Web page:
Alternative models for nanomaterial hazard assessment
JoVE will publish text articles after the peer review, which on average takes two months after the manuscript submission. We will film and add corresponding videos to our website when laboratories and facilities in affected areas reopen.
Shareen Doak is a Professor of Genotoxicology and Cancer in Swansea University Medical School where she leads the In...
University of Fribourg
Prof. Dr. Barbara Rothen-Rutishauser has received her doctorate in cell biology from the Swiss Federal Institute of...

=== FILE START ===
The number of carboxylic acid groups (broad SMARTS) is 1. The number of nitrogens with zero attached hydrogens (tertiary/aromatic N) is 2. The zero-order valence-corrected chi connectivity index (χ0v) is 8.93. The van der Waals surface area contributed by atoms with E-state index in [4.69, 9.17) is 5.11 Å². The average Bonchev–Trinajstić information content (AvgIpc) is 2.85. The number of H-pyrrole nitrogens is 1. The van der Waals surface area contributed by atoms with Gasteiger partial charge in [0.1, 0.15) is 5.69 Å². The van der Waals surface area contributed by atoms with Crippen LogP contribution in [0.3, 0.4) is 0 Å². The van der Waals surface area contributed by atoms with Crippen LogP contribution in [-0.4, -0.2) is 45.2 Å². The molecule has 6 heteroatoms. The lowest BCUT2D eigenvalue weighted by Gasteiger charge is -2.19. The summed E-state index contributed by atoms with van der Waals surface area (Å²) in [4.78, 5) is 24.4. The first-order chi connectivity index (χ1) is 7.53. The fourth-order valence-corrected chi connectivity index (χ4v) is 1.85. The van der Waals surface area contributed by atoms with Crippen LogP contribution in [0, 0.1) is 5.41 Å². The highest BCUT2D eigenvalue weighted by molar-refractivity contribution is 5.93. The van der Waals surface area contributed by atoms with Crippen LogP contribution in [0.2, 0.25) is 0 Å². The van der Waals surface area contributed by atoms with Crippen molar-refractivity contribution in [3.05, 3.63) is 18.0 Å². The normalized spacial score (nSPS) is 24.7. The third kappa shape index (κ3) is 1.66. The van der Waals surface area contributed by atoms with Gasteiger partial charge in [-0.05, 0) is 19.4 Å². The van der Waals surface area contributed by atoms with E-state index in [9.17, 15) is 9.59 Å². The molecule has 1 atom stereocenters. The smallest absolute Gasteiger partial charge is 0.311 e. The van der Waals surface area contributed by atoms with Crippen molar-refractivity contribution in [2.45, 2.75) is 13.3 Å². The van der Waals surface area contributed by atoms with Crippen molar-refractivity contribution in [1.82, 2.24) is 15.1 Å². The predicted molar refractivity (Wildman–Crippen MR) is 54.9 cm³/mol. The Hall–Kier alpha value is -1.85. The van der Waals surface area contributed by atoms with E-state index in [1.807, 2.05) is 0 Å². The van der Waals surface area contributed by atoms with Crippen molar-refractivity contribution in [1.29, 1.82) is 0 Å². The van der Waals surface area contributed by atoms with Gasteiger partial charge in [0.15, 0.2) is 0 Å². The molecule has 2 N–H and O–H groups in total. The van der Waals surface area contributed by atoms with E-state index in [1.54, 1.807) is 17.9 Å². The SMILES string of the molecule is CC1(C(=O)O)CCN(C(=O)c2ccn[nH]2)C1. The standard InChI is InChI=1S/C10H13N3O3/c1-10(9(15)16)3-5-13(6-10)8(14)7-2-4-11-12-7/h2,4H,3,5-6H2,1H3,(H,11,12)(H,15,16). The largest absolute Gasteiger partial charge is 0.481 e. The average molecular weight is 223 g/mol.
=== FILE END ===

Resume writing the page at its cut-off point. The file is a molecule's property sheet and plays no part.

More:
There is a need to provide hazard assessment tests for the early stage of development in pharmaceutical, cosmetic, and chemical industries to support both product selection, and later, regulatory approvals. This can be more challenging for products based on nanomaterials as their behavior in biological compartments can differ from traditional chemical compounds. Therefore, intensified efforts have been made during recent years towards a systematic development and evaluation of innovative and more reliable non-animal models. The variety of in silico and in vitro methods is broad and range from physiologically based pharmacokinetic modeling, to two-dimensional (2D) cell cultures, and to increasingly complex 3D cell cultures and co-cultures representing a more realistic physiological situation. The focus of this special issue will be to show how such advanced models can be reproducibly generated, characterized and applied for nanomaterial hazard assessment purposes.